Dec. 16--The union representing about 4,500 Sikorsky workers in Connecticut and Florida overwhelmingly approved a four-year contract on Sunday.
The vote, 2,098 to 66, was held in Wallingford and Palm Beach Gardens, Fla., near another Sikorsky Aircraft Corp. plant. About 3,750 of the members are Connecticut workers.
Rocco Calo, secretary and treasurer of the Teamsters Local 1150, said the vote's smooth passage reflected members' approval of what was an "all-around good package" and the union's willingness to work with the company, which is facing a tough defense market.
"I say constantly that we would rather be a business partner than an adversary," Calo said in a phone interview.
Initially set to expire in mid-February, the contract covers machinists, inspectors, final assembly workers, production control workers and maintenance workers at Sikorsky. The union began negotiations earlier to lock in lower rates on health insurance, Calo said.
The contract includes an annual 2.5 percent wage increase, a cost of living adjustment, a $4,000 ratification bonus that is matched 50 percent if the member deposits it into a retirement or savings account, and increases to members' pension benefits.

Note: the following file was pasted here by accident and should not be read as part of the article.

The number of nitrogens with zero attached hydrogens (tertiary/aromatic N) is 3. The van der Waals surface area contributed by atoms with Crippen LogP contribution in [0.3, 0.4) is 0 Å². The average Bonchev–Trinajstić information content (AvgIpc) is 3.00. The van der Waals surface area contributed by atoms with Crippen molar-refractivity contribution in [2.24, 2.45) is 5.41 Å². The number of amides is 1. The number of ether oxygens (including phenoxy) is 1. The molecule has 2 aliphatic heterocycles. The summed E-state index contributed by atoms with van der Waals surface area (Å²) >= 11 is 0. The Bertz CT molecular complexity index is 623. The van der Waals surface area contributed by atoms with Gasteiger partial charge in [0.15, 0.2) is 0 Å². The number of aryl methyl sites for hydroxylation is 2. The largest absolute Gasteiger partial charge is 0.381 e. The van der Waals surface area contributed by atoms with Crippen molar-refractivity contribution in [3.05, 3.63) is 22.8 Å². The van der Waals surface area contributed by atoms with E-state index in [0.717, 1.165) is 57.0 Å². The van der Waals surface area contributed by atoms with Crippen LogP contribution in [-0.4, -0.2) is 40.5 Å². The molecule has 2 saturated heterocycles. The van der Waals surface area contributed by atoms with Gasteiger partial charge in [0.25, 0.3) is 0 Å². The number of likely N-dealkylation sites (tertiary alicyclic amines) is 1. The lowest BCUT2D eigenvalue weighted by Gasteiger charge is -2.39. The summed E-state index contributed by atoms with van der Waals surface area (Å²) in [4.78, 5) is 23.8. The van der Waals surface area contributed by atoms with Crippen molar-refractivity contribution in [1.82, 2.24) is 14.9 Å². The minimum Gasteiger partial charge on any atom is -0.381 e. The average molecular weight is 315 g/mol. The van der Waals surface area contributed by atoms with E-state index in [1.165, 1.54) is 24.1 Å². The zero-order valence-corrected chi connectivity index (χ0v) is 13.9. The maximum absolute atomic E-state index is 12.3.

In return, Calo said, the company asked the union to address some issues on the shop floor relating to production and attendance. The union has agreed to create committees to address the company's concerns.
"The biggest thing in this business is the labor piece," Calo said. "When they are out there bidding for contracts, out there with sequestration and everyone cutting back on budgets, we have to be the best and the most cost-effective."
Paul Jackson, a company spokesman, said the new contract "provides labor stability in the midst of a challenging and uncertain economic time for Sikorsky, its customers and its suppliers."
United Technologies Corp., the parent company of the Stratford-based helicopter manufacturer, said this week it expected sales to the Pentagon to drop next year by as much as 5 percent.
Last week, Pratt & Whitney machinists narrowly approved a new contract with the company that increased wages and pensions, while calling for more than a hundred union jobs to be outsourced to a third-party contractor.
Copyright 2013 - The Hartford Courant
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